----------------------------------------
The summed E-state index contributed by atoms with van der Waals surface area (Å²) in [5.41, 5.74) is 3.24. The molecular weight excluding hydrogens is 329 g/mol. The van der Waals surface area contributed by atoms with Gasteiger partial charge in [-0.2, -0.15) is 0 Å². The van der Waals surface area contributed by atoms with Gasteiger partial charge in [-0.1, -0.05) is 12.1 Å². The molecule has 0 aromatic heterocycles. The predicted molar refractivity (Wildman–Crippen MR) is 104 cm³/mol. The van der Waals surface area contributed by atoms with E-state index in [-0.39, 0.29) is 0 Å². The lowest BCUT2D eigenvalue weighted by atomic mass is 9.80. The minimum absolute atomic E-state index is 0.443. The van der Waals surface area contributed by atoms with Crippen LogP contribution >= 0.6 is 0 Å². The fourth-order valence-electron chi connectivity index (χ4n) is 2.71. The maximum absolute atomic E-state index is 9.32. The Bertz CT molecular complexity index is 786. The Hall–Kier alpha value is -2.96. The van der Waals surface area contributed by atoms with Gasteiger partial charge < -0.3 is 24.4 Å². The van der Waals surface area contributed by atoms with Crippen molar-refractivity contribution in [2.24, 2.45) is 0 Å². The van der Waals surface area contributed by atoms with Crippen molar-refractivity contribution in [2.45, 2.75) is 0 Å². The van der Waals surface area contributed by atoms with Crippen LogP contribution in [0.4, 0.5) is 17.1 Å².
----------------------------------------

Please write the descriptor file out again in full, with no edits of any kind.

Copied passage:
The summed E-state index contributed by atoms with van der Waals surface area (Å²) in [5.41, 5.74) is 3.24. The molecular weight excluding hydrogens is 329 g/mol. The van der Waals surface area contributed by atoms with Gasteiger partial charge in [-0.2, -0.15) is 0 Å². The van der Waals surface area contributed by atoms with Gasteiger partial charge in [-0.1, -0.05) is 12.1 Å². The molecule has 0 aromatic heterocycles. The predicted molar refractivity (Wildman–Crippen MR) is 104 cm³/mol. The van der Waals surface area contributed by atoms with E-state index in [-0.39, 0.29) is 0 Å². The lowest BCUT2D eigenvalue weighted by atomic mass is 9.80. The minimum absolute atomic E-state index is 0.443. The van der Waals surface area contributed by atoms with Crippen LogP contribution >= 0.6 is 0 Å². The fourth-order valence-electron chi connectivity index (χ4n) is 2.71. The maximum absolute atomic E-state index is 9.32. The Bertz CT molecular complexity index is 786. The Hall–Kier alpha value is -2.96. The van der Waals surface area contributed by atoms with Gasteiger partial charge < -0.3 is 24.4 Å². The van der Waals surface area contributed by atoms with Crippen molar-refractivity contribution in [2.24, 2.45) is 0 Å². The van der Waals surface area contributed by atoms with Crippen molar-refractivity contribution in [2.45, 2.75) is 0 Å². The van der Waals surface area contributed by atoms with Crippen LogP contribution in [0.4, 0.5) is 17.1 Å².